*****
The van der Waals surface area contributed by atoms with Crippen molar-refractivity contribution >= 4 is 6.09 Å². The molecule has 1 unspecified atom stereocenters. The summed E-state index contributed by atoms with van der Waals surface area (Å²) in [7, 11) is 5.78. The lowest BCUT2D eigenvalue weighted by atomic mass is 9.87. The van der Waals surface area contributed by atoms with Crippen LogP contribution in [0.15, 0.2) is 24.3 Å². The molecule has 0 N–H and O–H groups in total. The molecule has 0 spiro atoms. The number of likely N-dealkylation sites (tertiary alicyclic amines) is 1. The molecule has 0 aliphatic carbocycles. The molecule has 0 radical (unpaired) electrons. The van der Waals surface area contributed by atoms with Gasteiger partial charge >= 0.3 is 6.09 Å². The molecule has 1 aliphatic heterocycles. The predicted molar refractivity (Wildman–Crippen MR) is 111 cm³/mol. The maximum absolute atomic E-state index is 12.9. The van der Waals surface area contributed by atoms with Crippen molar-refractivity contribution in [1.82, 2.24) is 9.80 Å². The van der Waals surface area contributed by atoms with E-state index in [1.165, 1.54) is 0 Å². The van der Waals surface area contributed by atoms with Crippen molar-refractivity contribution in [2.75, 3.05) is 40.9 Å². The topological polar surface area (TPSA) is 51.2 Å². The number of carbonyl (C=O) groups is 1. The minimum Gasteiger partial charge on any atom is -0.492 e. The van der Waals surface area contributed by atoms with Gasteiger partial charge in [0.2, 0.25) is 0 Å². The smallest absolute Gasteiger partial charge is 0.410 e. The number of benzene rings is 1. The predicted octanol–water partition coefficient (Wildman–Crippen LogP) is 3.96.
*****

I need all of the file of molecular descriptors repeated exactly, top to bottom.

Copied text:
The van der Waals surface area contributed by atoms with Crippen molar-refractivity contribution >= 4 is 6.09 Å². The molecule has 1 unspecified atom stereocenters. The summed E-state index contributed by atoms with van der Waals surface area (Å²) in [7, 11) is 5.78. The lowest BCUT2D eigenvalue weighted by atomic mass is 9.87. The van der Waals surface area contributed by atoms with Crippen LogP contribution in [0.15, 0.2) is 24.3 Å². The molecule has 0 N–H and O–H groups in total. The molecule has 0 spiro atoms. The number of likely N-dealkylation sites (tertiary alicyclic amines) is 1. The molecule has 0 aliphatic carbocycles. The molecule has 0 radical (unpaired) electrons. The van der Waals surface area contributed by atoms with Gasteiger partial charge >= 0.3 is 6.09 Å². The molecule has 1 aliphatic heterocycles. The predicted molar refractivity (Wildman–Crippen MR) is 111 cm³/mol. The maximum absolute atomic E-state index is 12.9. The van der Waals surface area contributed by atoms with Crippen molar-refractivity contribution in [1.82, 2.24) is 9.80 Å². The van der Waals surface area contributed by atoms with E-state index in [1.165, 1.54) is 0 Å². The van der Waals surface area contributed by atoms with Crippen molar-refractivity contribution in [2.75, 3.05) is 40.9 Å². The topological polar surface area (TPSA) is 51.2 Å². The number of carbonyl (C=O) groups is 1. The minimum Gasteiger partial charge on any atom is -0.492 e. The van der Waals surface area contributed by atoms with Gasteiger partial charge in [0.2, 0.25) is 0 Å². The smallest absolute Gasteiger partial charge is 0.410 e. The number of benzene rings is 1. The predicted octanol–water partition coefficient (Wildman–Crippen LogP) is 3.96.